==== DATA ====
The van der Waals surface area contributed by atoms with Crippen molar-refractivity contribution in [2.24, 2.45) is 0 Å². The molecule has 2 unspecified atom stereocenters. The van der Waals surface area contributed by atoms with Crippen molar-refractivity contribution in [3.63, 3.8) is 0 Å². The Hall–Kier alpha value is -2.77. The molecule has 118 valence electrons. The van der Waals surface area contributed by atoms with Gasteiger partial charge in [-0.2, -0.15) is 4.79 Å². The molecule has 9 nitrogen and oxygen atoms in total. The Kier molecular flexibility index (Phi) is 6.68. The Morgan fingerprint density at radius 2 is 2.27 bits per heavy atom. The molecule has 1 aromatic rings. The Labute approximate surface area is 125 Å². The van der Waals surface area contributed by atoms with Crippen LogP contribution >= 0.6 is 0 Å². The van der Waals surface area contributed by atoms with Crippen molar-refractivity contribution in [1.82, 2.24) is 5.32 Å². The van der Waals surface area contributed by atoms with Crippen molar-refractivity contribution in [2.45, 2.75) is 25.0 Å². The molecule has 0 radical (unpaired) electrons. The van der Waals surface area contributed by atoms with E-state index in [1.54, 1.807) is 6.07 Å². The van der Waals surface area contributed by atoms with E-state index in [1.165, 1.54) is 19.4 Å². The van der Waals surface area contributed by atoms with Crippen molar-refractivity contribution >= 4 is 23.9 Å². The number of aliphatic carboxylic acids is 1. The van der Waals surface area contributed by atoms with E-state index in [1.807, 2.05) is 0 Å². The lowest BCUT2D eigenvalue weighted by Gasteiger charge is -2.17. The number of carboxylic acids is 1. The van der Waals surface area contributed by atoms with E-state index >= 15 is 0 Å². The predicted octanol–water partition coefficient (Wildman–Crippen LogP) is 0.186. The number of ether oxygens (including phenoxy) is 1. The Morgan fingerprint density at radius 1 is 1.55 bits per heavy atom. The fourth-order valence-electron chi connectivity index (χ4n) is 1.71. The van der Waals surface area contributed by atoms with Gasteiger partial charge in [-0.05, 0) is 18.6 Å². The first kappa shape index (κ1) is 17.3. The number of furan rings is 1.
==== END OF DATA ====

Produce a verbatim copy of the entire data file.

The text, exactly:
The van der Waals surface area contributed by atoms with Crippen molar-refractivity contribution in [2.24, 2.45) is 0 Å². The molecule has 2 unspecified atom stereocenters. The van der Waals surface area contributed by atoms with Crippen molar-refractivity contribution in [3.63, 3.8) is 0 Å². The Hall–Kier alpha value is -2.77. The molecule has 118 valence electrons. The van der Waals surface area contributed by atoms with Gasteiger partial charge in [-0.2, -0.15) is 4.79 Å². The molecule has 9 nitrogen and oxygen atoms in total. The Kier molecular flexibility index (Phi) is 6.68. The Morgan fingerprint density at radius 2 is 2.27 bits per heavy atom. The molecule has 1 aromatic rings. The Labute approximate surface area is 125 Å². The van der Waals surface area contributed by atoms with Crippen LogP contribution >= 0.6 is 0 Å². The van der Waals surface area contributed by atoms with Crippen molar-refractivity contribution in [1.82, 2.24) is 5.32 Å². The van der Waals surface area contributed by atoms with Crippen molar-refractivity contribution in [2.45, 2.75) is 25.0 Å². The molecule has 0 radical (unpaired) electrons. The van der Waals surface area contributed by atoms with E-state index in [1.54, 1.807) is 6.07 Å². The van der Waals surface area contributed by atoms with E-state index in [1.165, 1.54) is 19.4 Å². The van der Waals surface area contributed by atoms with Crippen molar-refractivity contribution >= 4 is 23.9 Å². The number of aliphatic carboxylic acids is 1. The van der Waals surface area contributed by atoms with E-state index in [1.807, 2.05) is 0 Å². The lowest BCUT2D eigenvalue weighted by Gasteiger charge is -2.17. The number of carboxylic acids is 1. The van der Waals surface area contributed by atoms with E-state index >= 15 is 0 Å². The predicted octanol–water partition coefficient (Wildman–Crippen LogP) is 0.186. The number of ether oxygens (including phenoxy) is 1. The Morgan fingerprint density at radius 1 is 1.55 bits per heavy atom. The fourth-order valence-electron chi connectivity index (χ4n) is 1.71. The van der Waals surface area contributed by atoms with Gasteiger partial charge in [-0.05, 0) is 18.6 Å². The first kappa shape index (κ1) is 17.3. The number of furan rings is 1.